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|Speaker Name||Kalpak Shah|
|Slides||Click to download|
Lustre: A scalable clustered filesystem
|Abstract||Lustre is an Open Source scalable, secure, robust, highly-available cluster file system. More than half of the top 10 supercomputers in the world use Lustre file systems.
Designed to meet the demands of the world's largest high-performance compute clusters, the Lustre file system redefines scalability and provides groundbreaking I/O and metadata throughput. An object-based cluster file system, Lustre currently supports tens of thousands of nodes, petabytes of data and billions of files.
The talk aims to cover the following:
- Very brief overview of Lustre
- Features currently being worked on by the community
- Details on what are the areas in which contributions can be made and how to get started
- Questions and Answers
Target audience are students or professionals familiar with filesystems, distributed systems or storage systems and interested in learning about and/or contributing to Lustre.
|Pre-requisites||Basic knowledge of Linux filesystems. Knowledge of storage concepts or distributed filesystems in a plus.|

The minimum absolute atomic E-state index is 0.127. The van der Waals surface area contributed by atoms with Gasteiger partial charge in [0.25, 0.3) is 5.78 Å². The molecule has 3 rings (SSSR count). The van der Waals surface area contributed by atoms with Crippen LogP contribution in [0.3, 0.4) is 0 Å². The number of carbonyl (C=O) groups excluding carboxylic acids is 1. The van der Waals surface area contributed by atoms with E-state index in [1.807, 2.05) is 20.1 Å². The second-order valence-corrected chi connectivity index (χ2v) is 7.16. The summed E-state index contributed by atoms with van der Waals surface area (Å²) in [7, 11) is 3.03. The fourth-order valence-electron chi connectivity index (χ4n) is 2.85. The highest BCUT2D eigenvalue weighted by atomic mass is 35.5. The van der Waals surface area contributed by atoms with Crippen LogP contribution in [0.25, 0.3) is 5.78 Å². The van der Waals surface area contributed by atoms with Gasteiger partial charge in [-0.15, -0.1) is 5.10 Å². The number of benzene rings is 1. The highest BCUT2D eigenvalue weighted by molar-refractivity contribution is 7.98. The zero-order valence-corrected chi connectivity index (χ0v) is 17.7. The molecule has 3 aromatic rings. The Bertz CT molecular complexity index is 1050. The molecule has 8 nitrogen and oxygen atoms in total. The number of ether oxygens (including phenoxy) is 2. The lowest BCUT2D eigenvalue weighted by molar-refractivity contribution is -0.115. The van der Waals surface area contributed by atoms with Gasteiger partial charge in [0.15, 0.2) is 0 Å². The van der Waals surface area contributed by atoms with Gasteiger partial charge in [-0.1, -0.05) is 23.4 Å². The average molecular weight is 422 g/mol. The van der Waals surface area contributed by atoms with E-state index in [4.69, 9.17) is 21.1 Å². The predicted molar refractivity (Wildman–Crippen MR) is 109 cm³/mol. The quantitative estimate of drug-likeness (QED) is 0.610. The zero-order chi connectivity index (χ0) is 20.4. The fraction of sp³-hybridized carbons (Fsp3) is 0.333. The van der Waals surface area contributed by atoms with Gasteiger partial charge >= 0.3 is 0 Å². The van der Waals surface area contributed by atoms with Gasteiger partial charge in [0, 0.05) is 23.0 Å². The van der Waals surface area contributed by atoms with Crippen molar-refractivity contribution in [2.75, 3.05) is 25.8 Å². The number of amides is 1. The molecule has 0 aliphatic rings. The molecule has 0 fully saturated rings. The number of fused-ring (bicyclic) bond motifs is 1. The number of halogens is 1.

|Speaker Profile||Kalpak did B.E. in Computer Engineering from Pune Institute of Computer technology in [*please mention the year*] and has been contributing to opensource projects since his college days. His primary interests are filesystem design, storage management and the Linux kernel. Some of his contribution to the ext3 and ext4 filesystems include Nanosecond timestamp support, Allowing > 32000 subdirectories, Multiple mount protection, FIEMAP ioctl, Faster filesystem checking, etc. He has also contributed to the e2fsprogs project with several bug fixes and features. Most of this work has been merged upstream while some is under discussion. He currently is working on Lustre (Opensource Highly Scalable distributed filesystem) as part of the Lustre engineering group at Sun Microsystems. He guides engineering students on projects in his free time, most of which have been feature additions to ext3/4 filesystems, like adding checksumming support and multi-threaded fsck.|